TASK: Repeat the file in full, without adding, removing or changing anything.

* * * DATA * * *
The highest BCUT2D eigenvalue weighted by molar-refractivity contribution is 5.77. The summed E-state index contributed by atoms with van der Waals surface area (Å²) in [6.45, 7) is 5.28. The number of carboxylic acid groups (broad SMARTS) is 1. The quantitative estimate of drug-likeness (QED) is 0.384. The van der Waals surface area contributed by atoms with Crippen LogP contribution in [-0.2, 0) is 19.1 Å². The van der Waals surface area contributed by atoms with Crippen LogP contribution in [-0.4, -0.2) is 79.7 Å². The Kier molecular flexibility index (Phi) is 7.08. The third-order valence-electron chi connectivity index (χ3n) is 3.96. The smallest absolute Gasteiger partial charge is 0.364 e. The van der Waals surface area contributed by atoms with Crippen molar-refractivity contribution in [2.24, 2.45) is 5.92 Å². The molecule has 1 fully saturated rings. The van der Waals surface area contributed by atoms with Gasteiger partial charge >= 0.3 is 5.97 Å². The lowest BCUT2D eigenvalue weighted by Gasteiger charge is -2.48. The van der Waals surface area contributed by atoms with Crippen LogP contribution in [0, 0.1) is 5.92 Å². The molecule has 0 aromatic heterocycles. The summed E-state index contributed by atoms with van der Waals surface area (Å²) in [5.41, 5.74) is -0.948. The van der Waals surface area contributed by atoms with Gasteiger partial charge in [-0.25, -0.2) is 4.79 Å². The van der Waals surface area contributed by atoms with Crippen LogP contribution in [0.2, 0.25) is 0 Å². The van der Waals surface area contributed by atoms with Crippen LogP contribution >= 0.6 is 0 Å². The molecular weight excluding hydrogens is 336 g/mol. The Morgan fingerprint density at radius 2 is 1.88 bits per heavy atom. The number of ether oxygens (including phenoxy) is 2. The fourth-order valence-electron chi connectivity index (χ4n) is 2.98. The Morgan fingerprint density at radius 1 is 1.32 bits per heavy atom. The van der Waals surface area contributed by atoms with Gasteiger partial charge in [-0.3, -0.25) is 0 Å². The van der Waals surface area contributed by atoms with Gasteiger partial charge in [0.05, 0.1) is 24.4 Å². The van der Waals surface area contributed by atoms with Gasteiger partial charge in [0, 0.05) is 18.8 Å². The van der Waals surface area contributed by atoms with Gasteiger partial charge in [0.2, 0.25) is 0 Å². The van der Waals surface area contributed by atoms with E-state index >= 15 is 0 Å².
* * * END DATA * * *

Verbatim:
The highest BCUT2D eigenvalue weighted by molar-refractivity contribution is 5.77. The summed E-state index contributed by atoms with van der Waals surface area (Å²) in [6.45, 7) is 5.28. The number of carboxylic acid groups (broad SMARTS) is 1. The quantitative estimate of drug-likeness (QED) is 0.384. The van der Waals surface area contributed by atoms with Crippen LogP contribution in [-0.2, 0) is 19.1 Å². The van der Waals surface area contributed by atoms with Crippen LogP contribution in [-0.4, -0.2) is 79.7 Å². The Kier molecular flexibility index (Phi) is 7.08. The third-order valence-electron chi connectivity index (χ3n) is 3.96. The smallest absolute Gasteiger partial charge is 0.364 e. The van der Waals surface area contributed by atoms with Crippen molar-refractivity contribution in [2.24, 2.45) is 5.92 Å². The molecule has 1 fully saturated rings. The van der Waals surface area contributed by atoms with Gasteiger partial charge >= 0.3 is 5.97 Å². The lowest BCUT2D eigenvalue weighted by Gasteiger charge is -2.48. The van der Waals surface area contributed by atoms with Crippen LogP contribution in [0, 0.1) is 5.92 Å². The molecule has 0 aromatic heterocycles. The summed E-state index contributed by atoms with van der Waals surface area (Å²) in [5.41, 5.74) is -0.948. The van der Waals surface area contributed by atoms with Gasteiger partial charge in [-0.25, -0.2) is 4.79 Å². The van der Waals surface area contributed by atoms with Crippen LogP contribution in [0.2, 0.25) is 0 Å². The van der Waals surface area contributed by atoms with Crippen LogP contribution >= 0.6 is 0 Å². The molecular weight excluding hydrogens is 336 g/mol. The Morgan fingerprint density at radius 2 is 1.88 bits per heavy atom. The number of ether oxygens (including phenoxy) is 2. The fourth-order valence-electron chi connectivity index (χ4n) is 2.98. The Morgan fingerprint density at radius 1 is 1.32 bits per heavy atom. The van der Waals surface area contributed by atoms with Gasteiger partial charge in [-0.3, -0.25) is 0 Å². The van der Waals surface area contributed by atoms with Gasteiger partial charge in [0.05, 0.1) is 24.4 Å². The van der Waals surface area contributed by atoms with Gasteiger partial charge in [0, 0.05) is 18.8 Å². The van der Waals surface area contributed by atoms with Gasteiger partial charge in [0.2, 0.25) is 0 Å². The van der Waals surface area contributed by atoms with E-state index >= 15 is 0 Å².